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I no longer live somewhere over looking a railway line so I have to bring the dog for a 'walk' to get my fix of railway reality. I thought I better start recording pictures/videos of this just in case I get notions in the future.

The line between Jyväskylä and Pieksämäki, is one of the few lines I know of in the area that are still dominated by VR Sr1 class electric bo-bos. These were built in the 1970s in the Soviet Union and are now starting to be replaced in Finland by Siemens vectrons. At this stage, they are predominantly used for freight and only touch passenger trains on secondary lines with lower speed limits (which includes my local line).  

This one came through with the almost daily Kuopio freight yard to Tampere freight yard train at 23:11. The driver must have been desperate to get home as he had been over half an hour earlier than scheduled and was a good 10-15km/h faster than freight normally runs on this line for the majority of the journey. The wife must have said something to him...

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Another evenings movement from the past week. This was the Ruokosuo/Siilinjärvi - Hangonsaari freight. This 500-odd km trek starts in the Yara mines complex in the east of Finland, picking up additional wagons in the nearby town of Siilinjärvi, bringing them to the port in the south-west of Finland. Since covid, the trains are not as long as they were, but they are still always double-headed. The two Sr1 in charge of this train sport the two different modern liveries that the class has had. The lead locomotive has the most recent green and white which started to be applied about 5 years ago. The red and white livery of the latter is the older livery. This train passes through my area almost everyday, and can be one of the more diverse in its makeup, with four or five different wagons being the norm, making it interesting to check out imo.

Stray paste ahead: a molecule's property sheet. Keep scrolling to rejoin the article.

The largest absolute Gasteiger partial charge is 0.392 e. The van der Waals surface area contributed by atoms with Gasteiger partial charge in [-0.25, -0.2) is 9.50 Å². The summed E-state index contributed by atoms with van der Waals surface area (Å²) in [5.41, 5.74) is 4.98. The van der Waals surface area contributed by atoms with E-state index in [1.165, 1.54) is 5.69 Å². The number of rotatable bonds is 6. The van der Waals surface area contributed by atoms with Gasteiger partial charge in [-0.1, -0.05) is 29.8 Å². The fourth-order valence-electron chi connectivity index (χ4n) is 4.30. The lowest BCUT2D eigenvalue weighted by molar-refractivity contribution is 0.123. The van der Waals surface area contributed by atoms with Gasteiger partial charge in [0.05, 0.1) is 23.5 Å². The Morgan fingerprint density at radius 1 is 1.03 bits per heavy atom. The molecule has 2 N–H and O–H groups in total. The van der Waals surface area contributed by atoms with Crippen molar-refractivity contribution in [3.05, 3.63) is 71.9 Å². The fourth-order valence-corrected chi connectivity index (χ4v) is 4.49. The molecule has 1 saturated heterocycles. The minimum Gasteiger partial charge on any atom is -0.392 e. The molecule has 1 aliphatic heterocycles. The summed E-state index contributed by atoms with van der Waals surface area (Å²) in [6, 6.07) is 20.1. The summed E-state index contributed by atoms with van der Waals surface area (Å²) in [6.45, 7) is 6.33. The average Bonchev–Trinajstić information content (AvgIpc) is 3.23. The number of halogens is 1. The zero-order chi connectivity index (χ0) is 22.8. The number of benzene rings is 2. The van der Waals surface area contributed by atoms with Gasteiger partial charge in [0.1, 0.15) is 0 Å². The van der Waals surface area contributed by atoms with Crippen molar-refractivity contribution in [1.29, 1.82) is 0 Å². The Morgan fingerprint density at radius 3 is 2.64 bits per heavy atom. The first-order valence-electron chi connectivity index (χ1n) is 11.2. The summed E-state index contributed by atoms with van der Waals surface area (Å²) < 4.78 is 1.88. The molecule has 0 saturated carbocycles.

(Apologies for the shaky camera, my hands aren't the steadiest when cold)

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18 minutes ago, Ironroad said:

Two questions, when does it stop snowing?  And more seriously is it not the practice there to have a red lamp on the end of trains, looks like this video was shot at dusk or dawn?

Don't be so cruel, not everybody has 28 degree-latitude climate... You know damn well that three hundred days a year up there, it goes dawn-dusk-night-repeat...

😂

A serious question, though. Are those freight wagons actually converted passenger stock or something?

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5 hours ago, Ironroad said:

Two questions, when does it stop snowing?  And more seriously is it not the practice there to have a red lamp on the end of trains, looks like this video was shot at dusk or dawn?

Business first: I have only noticed red lights on the rear of passenger trains. I can't say I ever notice red lights on freight trains in this neck of the woods.

As for the snow, the main winter snows are finally melting away from the ground here. Generally snow starts accumulating on the ground in November/December and melts away properly in April. However, extensive snow showers can still fall into the early summer months. I have seen a few centimetres fall on the 1st of June before and the local joke is that midsummer's day can usually have snow falling too.

5 hours ago, DJ Dangerous said:

Don't be so cruel, not everybody has 28 degree-latitude climate... You know damn well that three hundred days a year up there, it goes dawn-dusk-night-repeat...

😂

A serious question, though. Are those freight wagons actually converted passenger stock or something?